In an op-ed for Wired, Fadell noted that while clear guidelines exist when it comes to maintaining a healthy diet — eating balanced meals and having access to standardized scales — we lack the equivalent to understand what a moderate digital life looks like.

A smartphone compulsion test

For people who are concerned about their potential overuse of their devices, the Center for Internet and Technology Addiction at the University of Connecticut School of Medicine offers a smartphone compulsion test, with questions such as "Do you feel ill-at-ease or uncomfortable when you accidentally leave your smartphone in the car or at home, have no service or have a broken phone?"

The Center for Internet and Technology Addiction at the University of Connecticut School of Medicine has devised an smartphone compulsion test that asks questions such as: Do you feel ill at ease when you have no service. (Andrew Vaughan/Canadian Press)

Users can click through the test in a few minutes online to gauge their level of device reliance.

The catch is, while they claim that answering "yes" to five or more of the questions indicates that the user "may have a problematic or compulsive smartphone use pattern", journalist Catherine Price, author of How to Break Up with Your Phone: The 30-Day Plan to Take Back Your Life, says, these days "the only way to score below a five on this test is to not have a smartphone."

In other words, we're all guilty of checking our phones at least a little more than we should.

What's challenging is that even for users who are dismayed about how much time they spend staring at the screen, it can be hard to break the pattern. After all, devices and apps have been designed to maximize addictiveness.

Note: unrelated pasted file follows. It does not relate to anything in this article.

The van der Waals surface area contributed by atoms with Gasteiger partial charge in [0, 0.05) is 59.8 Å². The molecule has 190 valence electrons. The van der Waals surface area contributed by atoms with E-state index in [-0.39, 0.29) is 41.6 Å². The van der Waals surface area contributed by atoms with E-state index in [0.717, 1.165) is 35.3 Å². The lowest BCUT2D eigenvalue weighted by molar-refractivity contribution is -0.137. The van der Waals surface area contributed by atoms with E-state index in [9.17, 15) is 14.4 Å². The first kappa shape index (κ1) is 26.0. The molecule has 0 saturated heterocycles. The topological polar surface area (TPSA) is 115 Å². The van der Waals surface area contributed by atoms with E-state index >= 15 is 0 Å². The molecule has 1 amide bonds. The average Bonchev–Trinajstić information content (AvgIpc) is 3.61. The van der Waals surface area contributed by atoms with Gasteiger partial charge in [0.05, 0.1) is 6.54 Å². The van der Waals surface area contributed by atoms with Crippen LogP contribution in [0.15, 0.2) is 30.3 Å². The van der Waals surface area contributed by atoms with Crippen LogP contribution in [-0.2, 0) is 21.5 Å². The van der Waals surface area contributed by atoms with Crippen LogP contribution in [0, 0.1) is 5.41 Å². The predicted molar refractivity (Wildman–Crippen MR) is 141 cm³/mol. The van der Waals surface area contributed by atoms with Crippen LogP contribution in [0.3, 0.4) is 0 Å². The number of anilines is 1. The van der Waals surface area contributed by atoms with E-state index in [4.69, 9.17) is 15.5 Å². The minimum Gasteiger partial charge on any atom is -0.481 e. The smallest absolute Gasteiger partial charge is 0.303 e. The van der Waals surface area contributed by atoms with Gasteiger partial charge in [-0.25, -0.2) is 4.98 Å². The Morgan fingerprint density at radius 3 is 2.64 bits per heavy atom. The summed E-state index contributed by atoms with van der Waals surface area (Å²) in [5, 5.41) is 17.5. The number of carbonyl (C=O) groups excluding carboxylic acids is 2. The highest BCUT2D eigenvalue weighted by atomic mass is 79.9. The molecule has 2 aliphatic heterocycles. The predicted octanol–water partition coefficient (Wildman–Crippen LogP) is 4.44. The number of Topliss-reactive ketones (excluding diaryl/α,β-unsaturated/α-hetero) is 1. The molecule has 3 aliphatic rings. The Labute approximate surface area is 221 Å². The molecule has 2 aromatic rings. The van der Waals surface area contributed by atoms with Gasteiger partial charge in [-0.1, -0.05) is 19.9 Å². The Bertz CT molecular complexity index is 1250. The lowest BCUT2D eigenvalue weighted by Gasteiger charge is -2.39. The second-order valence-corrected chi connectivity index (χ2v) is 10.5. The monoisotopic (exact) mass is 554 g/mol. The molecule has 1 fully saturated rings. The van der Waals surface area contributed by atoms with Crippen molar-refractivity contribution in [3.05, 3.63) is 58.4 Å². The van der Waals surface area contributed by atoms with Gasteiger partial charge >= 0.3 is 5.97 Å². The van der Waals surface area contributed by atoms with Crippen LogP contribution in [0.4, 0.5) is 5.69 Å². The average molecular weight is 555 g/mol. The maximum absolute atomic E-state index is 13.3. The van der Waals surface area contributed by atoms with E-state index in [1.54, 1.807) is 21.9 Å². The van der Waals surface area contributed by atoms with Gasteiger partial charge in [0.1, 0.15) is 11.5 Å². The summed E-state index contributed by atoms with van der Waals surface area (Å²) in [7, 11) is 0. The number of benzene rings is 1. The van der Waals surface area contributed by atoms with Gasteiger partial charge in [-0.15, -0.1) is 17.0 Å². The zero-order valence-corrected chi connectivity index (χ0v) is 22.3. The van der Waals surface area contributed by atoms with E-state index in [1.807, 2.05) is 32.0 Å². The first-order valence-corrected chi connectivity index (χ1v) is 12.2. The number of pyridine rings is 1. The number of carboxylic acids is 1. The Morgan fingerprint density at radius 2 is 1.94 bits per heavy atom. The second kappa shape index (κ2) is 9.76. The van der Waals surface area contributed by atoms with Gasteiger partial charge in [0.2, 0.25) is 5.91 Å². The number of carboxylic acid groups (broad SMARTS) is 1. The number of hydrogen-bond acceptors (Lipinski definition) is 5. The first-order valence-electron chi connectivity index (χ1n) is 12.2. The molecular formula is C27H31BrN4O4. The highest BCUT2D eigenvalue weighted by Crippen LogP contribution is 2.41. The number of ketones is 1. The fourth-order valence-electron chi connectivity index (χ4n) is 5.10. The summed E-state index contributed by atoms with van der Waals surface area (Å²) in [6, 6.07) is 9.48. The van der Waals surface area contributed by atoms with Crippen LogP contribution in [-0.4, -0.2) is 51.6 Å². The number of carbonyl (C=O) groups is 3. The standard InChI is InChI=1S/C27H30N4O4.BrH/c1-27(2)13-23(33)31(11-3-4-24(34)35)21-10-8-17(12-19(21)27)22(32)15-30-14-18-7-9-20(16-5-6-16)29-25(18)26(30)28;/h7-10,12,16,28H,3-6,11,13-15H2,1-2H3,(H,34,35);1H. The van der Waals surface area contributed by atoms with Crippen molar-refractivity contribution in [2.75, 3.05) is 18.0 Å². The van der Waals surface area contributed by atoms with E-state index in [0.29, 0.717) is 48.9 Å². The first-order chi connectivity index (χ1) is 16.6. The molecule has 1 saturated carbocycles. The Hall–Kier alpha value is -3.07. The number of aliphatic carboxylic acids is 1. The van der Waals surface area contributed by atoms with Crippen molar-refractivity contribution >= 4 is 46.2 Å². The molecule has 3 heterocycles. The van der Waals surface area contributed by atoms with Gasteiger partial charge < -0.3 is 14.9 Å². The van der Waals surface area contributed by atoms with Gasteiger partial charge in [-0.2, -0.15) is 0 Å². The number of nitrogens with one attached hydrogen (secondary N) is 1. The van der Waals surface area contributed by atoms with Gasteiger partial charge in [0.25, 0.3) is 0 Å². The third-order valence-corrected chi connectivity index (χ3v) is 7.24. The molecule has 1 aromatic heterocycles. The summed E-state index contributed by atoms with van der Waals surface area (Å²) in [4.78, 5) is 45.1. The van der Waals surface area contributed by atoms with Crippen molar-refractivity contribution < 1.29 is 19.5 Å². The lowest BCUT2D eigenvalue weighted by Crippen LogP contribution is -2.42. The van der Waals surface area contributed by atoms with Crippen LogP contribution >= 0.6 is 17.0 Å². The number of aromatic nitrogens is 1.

As Tristan Harris, a former design ethicist at Google and a self-proclaimed expert on how technology exploits our psychological vulnerabilities, writes, many of the features that make slot machines so addictive are central to the design of smartphones.

"Addictiveness," he explains, "is maximized when the rate of reward is most variable."

Playing a slot machine

According to Harris, each time we glance at our smartphones, we're playing a slot machine to see what notifications we have received, just as, when we pull to refresh our email, we're playing a slot machine to see what new messages have arrived.

And in keeping with Fadell's healthy diet analogy, Harris explains that one way designers hijack users is "to keep them consuming things, even when they aren't hungry anymore."

News feeds such as the home screens of Facebook and Twitter are designed to automatically populate with more content to keep users scrolling, just as video platforms such as Netflix and YouTube autoplay the next video instead of prompting users to click Play, making it less likely that people will switch their attention to something else.